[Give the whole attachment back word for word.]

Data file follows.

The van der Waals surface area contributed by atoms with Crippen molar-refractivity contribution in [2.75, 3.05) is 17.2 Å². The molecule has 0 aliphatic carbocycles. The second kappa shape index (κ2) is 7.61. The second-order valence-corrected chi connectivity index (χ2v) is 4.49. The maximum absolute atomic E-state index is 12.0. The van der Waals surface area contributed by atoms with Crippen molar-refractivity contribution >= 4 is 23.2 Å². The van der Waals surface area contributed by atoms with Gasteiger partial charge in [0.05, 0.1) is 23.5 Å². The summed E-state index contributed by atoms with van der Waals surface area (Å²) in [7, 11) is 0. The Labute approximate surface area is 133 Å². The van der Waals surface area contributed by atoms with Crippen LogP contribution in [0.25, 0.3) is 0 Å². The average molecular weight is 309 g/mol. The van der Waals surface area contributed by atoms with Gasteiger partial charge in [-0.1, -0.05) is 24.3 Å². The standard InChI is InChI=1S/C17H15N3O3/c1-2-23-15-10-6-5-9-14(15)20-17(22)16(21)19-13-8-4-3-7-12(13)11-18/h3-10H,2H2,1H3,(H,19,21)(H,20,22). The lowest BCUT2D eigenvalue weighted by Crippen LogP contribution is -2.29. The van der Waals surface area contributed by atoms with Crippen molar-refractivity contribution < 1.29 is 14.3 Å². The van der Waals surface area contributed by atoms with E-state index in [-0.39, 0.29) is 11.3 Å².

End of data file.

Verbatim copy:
The van der Waals surface area contributed by atoms with Crippen molar-refractivity contribution in [2.75, 3.05) is 17.2 Å². The molecule has 0 aliphatic carbocycles. The second kappa shape index (κ2) is 7.61. The second-order valence-corrected chi connectivity index (χ2v) is 4.49. The maximum absolute atomic E-state index is 12.0. The van der Waals surface area contributed by atoms with Crippen molar-refractivity contribution >= 4 is 23.2 Å². The van der Waals surface area contributed by atoms with Gasteiger partial charge in [0.05, 0.1) is 23.5 Å². The summed E-state index contributed by atoms with van der Waals surface area (Å²) in [7, 11) is 0. The Labute approximate surface area is 133 Å². The van der Waals surface area contributed by atoms with Crippen LogP contribution in [0.25, 0.3) is 0 Å². The average molecular weight is 309 g/mol. The van der Waals surface area contributed by atoms with Gasteiger partial charge in [-0.1, -0.05) is 24.3 Å². The standard InChI is InChI=1S/C17H15N3O3/c1-2-23-15-10-6-5-9-14(15)20-17(22)16(21)19-13-8-4-3-7-12(13)11-18/h3-10H,2H2,1H3,(H,19,21)(H,20,22). The lowest BCUT2D eigenvalue weighted by Crippen LogP contribution is -2.29. The van der Waals surface area contributed by atoms with Crippen molar-refractivity contribution < 1.29 is 14.3 Å². The van der Waals surface area contributed by atoms with E-state index in [-0.39, 0.29) is 11.3 Å².